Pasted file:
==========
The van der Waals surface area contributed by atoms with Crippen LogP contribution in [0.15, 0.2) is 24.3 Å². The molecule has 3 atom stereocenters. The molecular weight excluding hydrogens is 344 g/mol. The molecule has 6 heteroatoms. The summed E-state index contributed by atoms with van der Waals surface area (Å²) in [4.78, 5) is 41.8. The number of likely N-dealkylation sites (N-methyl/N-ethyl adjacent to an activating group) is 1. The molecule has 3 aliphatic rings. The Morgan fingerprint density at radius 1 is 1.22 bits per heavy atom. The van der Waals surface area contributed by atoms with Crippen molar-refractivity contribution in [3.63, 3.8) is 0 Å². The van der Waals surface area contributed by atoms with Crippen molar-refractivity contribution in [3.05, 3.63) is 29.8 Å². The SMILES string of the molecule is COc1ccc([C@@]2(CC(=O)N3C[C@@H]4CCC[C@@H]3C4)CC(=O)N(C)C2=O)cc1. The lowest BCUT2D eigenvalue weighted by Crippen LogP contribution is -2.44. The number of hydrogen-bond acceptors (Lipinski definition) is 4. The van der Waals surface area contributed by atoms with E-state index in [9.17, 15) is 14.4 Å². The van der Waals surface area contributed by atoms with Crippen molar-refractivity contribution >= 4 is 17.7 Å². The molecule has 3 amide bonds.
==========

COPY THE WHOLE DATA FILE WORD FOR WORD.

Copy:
The van der Waals surface area contributed by atoms with Crippen LogP contribution in [0.15, 0.2) is 24.3 Å². The molecule has 3 atom stereocenters. The molecular weight excluding hydrogens is 344 g/mol. The molecule has 6 heteroatoms. The summed E-state index contributed by atoms with van der Waals surface area (Å²) in [4.78, 5) is 41.8. The number of likely N-dealkylation sites (N-methyl/N-ethyl adjacent to an activating group) is 1. The molecule has 3 aliphatic rings. The Morgan fingerprint density at radius 1 is 1.22 bits per heavy atom. The van der Waals surface area contributed by atoms with Crippen molar-refractivity contribution in [3.63, 3.8) is 0 Å². The van der Waals surface area contributed by atoms with Crippen molar-refractivity contribution in [3.05, 3.63) is 29.8 Å². The SMILES string of the molecule is COc1ccc([C@@]2(CC(=O)N3C[C@@H]4CCC[C@@H]3C4)CC(=O)N(C)C2=O)cc1. The lowest BCUT2D eigenvalue weighted by Crippen LogP contribution is -2.44. The number of hydrogen-bond acceptors (Lipinski definition) is 4. The van der Waals surface area contributed by atoms with E-state index in [9.17, 15) is 14.4 Å². The van der Waals surface area contributed by atoms with Crippen molar-refractivity contribution >= 4 is 17.7 Å². The molecule has 3 amide bonds.